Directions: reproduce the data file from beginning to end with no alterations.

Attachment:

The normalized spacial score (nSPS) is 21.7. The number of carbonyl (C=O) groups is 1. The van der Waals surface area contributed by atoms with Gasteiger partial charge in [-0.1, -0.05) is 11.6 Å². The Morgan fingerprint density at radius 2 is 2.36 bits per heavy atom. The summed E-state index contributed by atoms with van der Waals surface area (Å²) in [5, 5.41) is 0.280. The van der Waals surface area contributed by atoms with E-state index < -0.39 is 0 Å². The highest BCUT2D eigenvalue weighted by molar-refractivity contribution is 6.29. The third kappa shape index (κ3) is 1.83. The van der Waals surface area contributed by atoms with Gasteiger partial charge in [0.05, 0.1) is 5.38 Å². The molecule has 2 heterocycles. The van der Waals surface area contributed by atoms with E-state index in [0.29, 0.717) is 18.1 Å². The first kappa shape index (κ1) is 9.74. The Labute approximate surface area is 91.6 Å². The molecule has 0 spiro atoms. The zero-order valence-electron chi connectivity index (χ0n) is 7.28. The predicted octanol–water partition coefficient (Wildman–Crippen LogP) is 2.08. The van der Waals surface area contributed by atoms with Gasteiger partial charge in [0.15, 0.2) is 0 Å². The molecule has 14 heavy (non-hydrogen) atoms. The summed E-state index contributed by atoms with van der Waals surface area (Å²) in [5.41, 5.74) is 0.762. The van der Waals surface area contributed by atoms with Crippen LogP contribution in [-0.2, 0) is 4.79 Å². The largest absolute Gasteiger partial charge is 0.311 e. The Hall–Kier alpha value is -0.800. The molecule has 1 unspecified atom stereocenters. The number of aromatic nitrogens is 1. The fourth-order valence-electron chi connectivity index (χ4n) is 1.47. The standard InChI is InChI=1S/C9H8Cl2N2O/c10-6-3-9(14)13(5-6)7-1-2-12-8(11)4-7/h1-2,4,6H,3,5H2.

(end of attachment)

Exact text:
The normalized spacial score (nSPS) is 21.7. The number of carbonyl (C=O) groups is 1. The van der Waals surface area contributed by atoms with Gasteiger partial charge in [-0.1, -0.05) is 11.6 Å². The Morgan fingerprint density at radius 2 is 2.36 bits per heavy atom. The summed E-state index contributed by atoms with van der Waals surface area (Å²) in [5, 5.41) is 0.280. The van der Waals surface area contributed by atoms with E-state index < -0.39 is 0 Å². The highest BCUT2D eigenvalue weighted by molar-refractivity contribution is 6.29. The third kappa shape index (κ3) is 1.83. The van der Waals surface area contributed by atoms with Gasteiger partial charge in [0.05, 0.1) is 5.38 Å². The molecule has 2 heterocycles. The van der Waals surface area contributed by atoms with E-state index in [0.29, 0.717) is 18.1 Å². The first kappa shape index (κ1) is 9.74. The Labute approximate surface area is 91.6 Å². The molecule has 0 spiro atoms. The zero-order valence-electron chi connectivity index (χ0n) is 7.28. The predicted octanol–water partition coefficient (Wildman–Crippen LogP) is 2.08. The van der Waals surface area contributed by atoms with Gasteiger partial charge in [0.15, 0.2) is 0 Å². The molecule has 14 heavy (non-hydrogen) atoms. The summed E-state index contributed by atoms with van der Waals surface area (Å²) in [5.41, 5.74) is 0.762. The van der Waals surface area contributed by atoms with Crippen LogP contribution in [-0.2, 0) is 4.79 Å². The largest absolute Gasteiger partial charge is 0.311 e. The Hall–Kier alpha value is -0.800. The molecule has 1 unspecified atom stereocenters. The number of aromatic nitrogens is 1. The fourth-order valence-electron chi connectivity index (χ4n) is 1.47. The standard InChI is InChI=1S/C9H8Cl2N2O/c10-6-3-9(14)13(5-6)7-1-2-12-8(11)4-7/h1-2,4,6H,3,5H2.